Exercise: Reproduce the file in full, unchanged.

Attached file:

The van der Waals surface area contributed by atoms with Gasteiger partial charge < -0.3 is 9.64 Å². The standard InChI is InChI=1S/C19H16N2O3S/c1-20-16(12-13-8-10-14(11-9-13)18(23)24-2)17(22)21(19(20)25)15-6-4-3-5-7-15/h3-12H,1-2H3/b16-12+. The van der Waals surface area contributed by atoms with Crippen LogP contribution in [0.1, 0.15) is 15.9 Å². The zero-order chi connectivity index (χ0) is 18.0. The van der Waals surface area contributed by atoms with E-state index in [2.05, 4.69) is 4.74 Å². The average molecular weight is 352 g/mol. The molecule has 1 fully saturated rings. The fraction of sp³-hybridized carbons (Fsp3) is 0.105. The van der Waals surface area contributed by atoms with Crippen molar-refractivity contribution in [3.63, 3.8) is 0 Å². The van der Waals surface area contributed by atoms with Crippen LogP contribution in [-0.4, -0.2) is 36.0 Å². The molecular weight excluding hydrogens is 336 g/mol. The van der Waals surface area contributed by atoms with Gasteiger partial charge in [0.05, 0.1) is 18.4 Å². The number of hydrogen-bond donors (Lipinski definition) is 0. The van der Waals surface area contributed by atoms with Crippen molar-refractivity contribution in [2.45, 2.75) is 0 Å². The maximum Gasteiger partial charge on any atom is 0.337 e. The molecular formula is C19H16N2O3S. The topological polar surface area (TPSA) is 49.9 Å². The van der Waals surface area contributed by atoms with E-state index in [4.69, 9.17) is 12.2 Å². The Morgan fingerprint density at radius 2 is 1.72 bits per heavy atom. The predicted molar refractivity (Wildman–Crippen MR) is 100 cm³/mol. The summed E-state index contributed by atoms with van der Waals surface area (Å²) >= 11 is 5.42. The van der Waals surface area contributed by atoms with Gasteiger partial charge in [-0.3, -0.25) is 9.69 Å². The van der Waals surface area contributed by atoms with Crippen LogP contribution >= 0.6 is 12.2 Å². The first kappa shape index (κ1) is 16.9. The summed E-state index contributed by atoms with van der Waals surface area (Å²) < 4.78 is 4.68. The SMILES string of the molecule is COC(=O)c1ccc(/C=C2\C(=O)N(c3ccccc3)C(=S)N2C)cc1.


The van der Waals surface area contributed by atoms with Gasteiger partial charge < -0.3 is 9.64 Å². The standard InChI is InChI=1S/C19H16N2O3S/c1-20-16(12-13-8-10-14(11-9-13)18(23)24-2)17(22)21(19(20)25)15-6-4-3-5-7-15/h3-12H,1-2H3/b16-12+. The van der Waals surface area contributed by atoms with Crippen LogP contribution in [0.1, 0.15) is 15.9 Å². The zero-order chi connectivity index (χ0) is 18.0. The van der Waals surface area contributed by atoms with E-state index in [2.05, 4.69) is 4.74 Å². The average molecular weight is 352 g/mol. The molecule has 1 fully saturated rings. The fraction of sp³-hybridized carbons (Fsp3) is 0.105. The van der Waals surface area contributed by atoms with Crippen molar-refractivity contribution in [3.63, 3.8) is 0 Å². The van der Waals surface area contributed by atoms with Crippen LogP contribution in [-0.4, -0.2) is 36.0 Å². The molecular weight excluding hydrogens is 336 g/mol. The van der Waals surface area contributed by atoms with Gasteiger partial charge in [0.05, 0.1) is 18.4 Å². The number of hydrogen-bond donors (Lipinski definition) is 0. The van der Waals surface area contributed by atoms with Crippen molar-refractivity contribution in [2.45, 2.75) is 0 Å². The maximum Gasteiger partial charge on any atom is 0.337 e. The molecular formula is C19H16N2O3S. The topological polar surface area (TPSA) is 49.9 Å². The van der Waals surface area contributed by atoms with E-state index in [4.69, 9.17) is 12.2 Å². The Morgan fingerprint density at radius 2 is 1.72 bits per heavy atom. The predicted molar refractivity (Wildman–Crippen MR) is 100 cm³/mol. The summed E-state index contributed by atoms with van der Waals surface area (Å²) >= 11 is 5.42. The van der Waals surface area contributed by atoms with Gasteiger partial charge in [-0.3, -0.25) is 9.69 Å². The van der Waals surface area contributed by atoms with Crippen LogP contribution >= 0.6 is 12.2 Å². The first kappa shape index (κ1) is 16.9. The summed E-state index contributed by atoms with van der Waals surface area (Å²) < 4.78 is 4.68. The SMILES string of the molecule is COC(=O)c1ccc(/C=C2\C(=O)N(c3ccccc3)C(=S)N2C)cc1.